Strawberry flower


Coir substrate recycling

Tasmania’s berry industry has increasing embraced hydroponics and protected cropping to allow growers to reliably grow the best berries. These systems use nutrients solutions instead of soil substrates and require solid substrate materials, such as peat, rockwool or coconut fibre, to provide physical support for plants. Coconut fibre, or coir, is the most regularly used substrate material, and is sourced from South East Asia where it is a waste product of the coconut industry.

Growers have experienced significant challenges with coir costs and freight supplies, prompting the industry to look at how it can reuse used coir substrate. Recent innovations in sterilisation methods mean that spent coir can now feasibly be cleaned of pests and diseases on site, and combined with additional substrate materials sourced locally to provide an improved planting medium.

This project will investigate commercial recycled coir substrate blends and sterilisation processes useable by Tasmanian businesses, and trial the these blends under commercial conditions to determine their effects on plant health, productivity and business performance.

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Strawberry nursery tray plants

Fruit Growers Tasmania and Berries Australia hosted a webinar presented by Klass Plas focussed on strawberry nursery tray/plug plant quality on Wednesday 28 February 2024.

Klaas is a strawberry expert from the Netherlands with over 30 years of experience in all aspects of strawberry production. Through his company Berrykonsult, he works with growers across Europe, Canada and Australia.

Klass specialises in current and future integrated pest management practices in strawberries, and has extensive experience in strawberry nursery plant quality.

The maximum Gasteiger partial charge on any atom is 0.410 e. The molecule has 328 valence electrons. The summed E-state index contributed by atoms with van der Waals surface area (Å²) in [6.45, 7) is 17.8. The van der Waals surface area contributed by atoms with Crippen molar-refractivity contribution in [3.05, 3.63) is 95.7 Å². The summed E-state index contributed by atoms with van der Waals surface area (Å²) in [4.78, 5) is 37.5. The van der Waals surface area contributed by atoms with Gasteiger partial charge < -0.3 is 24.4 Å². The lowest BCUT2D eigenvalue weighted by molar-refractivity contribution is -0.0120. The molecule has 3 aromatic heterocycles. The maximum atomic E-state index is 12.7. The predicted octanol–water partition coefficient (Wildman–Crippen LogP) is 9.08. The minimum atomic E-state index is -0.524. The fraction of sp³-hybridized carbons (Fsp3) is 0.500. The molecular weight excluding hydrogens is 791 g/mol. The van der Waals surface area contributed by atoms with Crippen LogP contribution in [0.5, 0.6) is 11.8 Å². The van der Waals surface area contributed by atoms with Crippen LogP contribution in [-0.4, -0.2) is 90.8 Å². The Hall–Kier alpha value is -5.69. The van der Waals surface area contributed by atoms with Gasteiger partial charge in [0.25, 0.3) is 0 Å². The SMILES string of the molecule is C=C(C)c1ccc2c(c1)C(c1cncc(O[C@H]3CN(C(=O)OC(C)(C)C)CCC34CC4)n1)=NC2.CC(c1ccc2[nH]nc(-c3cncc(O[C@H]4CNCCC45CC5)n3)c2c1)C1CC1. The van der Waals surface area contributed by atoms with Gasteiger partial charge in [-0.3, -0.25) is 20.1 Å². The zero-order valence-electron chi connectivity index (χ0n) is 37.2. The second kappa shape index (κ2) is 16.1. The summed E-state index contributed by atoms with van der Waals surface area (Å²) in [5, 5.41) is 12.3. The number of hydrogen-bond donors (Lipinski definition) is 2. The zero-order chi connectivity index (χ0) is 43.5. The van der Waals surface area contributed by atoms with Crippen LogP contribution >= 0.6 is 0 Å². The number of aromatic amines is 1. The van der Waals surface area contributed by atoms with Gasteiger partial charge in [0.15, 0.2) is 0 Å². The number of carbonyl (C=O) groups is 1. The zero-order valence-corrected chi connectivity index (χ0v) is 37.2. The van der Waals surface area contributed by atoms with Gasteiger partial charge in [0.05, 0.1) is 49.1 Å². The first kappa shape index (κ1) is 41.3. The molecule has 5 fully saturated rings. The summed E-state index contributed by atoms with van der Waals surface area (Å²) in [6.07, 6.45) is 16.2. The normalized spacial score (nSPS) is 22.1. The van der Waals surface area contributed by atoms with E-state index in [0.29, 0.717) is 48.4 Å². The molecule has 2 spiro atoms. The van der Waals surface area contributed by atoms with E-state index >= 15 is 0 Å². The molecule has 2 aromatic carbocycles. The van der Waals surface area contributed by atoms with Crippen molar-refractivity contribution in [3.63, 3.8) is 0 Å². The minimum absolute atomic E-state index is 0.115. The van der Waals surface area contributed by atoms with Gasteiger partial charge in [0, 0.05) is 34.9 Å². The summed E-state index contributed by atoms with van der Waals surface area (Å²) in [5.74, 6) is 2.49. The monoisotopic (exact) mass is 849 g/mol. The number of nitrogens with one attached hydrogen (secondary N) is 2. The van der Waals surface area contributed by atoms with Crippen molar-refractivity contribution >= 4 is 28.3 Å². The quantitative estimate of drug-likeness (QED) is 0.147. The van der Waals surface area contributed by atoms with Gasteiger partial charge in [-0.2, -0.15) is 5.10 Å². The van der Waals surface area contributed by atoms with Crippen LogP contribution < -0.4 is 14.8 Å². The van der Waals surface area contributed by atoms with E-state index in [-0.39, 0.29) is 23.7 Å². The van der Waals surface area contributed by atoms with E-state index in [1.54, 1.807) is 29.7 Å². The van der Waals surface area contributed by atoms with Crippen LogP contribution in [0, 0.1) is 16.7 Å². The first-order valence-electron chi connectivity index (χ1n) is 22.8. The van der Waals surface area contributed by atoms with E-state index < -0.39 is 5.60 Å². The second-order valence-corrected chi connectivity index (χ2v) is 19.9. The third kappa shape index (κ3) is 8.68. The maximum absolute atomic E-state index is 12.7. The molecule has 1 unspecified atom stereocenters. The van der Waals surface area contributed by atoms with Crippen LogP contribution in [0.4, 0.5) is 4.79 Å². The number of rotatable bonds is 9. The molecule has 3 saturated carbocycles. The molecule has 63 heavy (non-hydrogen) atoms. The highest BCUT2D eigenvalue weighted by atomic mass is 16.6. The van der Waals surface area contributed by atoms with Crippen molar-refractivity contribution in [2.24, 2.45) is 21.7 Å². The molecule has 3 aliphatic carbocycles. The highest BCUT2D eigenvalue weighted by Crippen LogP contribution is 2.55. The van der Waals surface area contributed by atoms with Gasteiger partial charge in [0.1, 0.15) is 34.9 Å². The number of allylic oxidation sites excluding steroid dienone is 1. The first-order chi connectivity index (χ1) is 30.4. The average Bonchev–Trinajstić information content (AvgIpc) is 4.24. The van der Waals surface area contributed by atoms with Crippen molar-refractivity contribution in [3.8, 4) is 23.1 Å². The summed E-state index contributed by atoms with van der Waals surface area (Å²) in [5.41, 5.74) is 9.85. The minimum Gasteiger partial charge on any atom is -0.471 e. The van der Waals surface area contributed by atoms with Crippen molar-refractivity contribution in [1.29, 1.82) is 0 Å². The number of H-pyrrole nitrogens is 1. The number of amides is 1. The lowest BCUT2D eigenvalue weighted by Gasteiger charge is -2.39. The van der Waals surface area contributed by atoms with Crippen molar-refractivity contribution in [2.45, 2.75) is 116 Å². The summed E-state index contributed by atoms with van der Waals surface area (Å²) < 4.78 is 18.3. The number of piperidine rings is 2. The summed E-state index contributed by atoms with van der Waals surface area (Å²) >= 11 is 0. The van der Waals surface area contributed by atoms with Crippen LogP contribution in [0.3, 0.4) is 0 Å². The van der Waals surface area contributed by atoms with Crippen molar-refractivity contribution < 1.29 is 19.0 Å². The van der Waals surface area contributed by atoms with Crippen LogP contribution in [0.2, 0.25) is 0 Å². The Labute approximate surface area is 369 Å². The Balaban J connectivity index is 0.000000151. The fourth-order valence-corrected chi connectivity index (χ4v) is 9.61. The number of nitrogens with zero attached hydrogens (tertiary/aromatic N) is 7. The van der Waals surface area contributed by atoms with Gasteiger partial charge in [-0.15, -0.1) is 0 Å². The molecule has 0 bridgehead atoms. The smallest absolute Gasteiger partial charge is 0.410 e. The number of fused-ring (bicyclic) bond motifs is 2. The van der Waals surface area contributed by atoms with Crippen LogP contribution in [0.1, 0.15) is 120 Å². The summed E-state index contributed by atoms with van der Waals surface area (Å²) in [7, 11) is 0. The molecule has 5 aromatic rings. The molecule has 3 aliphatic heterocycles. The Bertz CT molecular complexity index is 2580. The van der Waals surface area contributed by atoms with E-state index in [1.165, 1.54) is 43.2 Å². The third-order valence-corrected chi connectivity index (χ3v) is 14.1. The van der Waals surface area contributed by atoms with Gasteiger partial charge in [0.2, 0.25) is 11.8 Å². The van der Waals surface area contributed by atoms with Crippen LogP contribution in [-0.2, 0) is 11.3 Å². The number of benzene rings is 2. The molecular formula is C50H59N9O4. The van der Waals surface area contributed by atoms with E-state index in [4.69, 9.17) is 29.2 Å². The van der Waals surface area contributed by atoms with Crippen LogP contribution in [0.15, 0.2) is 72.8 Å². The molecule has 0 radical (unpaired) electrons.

In the webinar, he explained the strawberry nursery tray/plug plant best practise in Europe and how different production techniques are used to extend the season there.

In particular, he explained how growers use different sized nursery plants to extend their production season. Large nursery plug plants are used for high volume in a short production window, medium size plug plants for midterm season production and smaller plug plants are used for longer season production.

Klaas also explained the benefits of larger nursery plants which are supplied to growers with multiple crowns which gives early fruit production and larger yields and he talked about establishing tray/plug plants in the field (substrate and soil).

View webinar

Flower mapping

Flower mapping is used to describe the development of the flower. Flower mapping is most commonly used in strawberries but has been known to be used for rubus, orchids, cereals and other flowering crops. 

Strawberry Flower Mapping is a great tool to predict:

  • Yield
  • Number of potential trusses
  • Position of trusses
  • Height of trusses

Fruit Growers Tasmania and Berries Australia hosted a webinar with Klaas Plas from Berry Konsult in the Netherlands on Tuesday, 20 September 2022.

View Webinar    View Presentation Slides 


Klaas Plas has also provided Fruit Growers Tasmania with some resources which are valuable to watch before the full flower mapping webinar. 

Video One — an interview with the developer of Flower mapping: Bert Meurs from WUR University in the Netherlands

Video Two — a how-to of flower mapping

If growers have any questions for Klaas he encourages them to email him via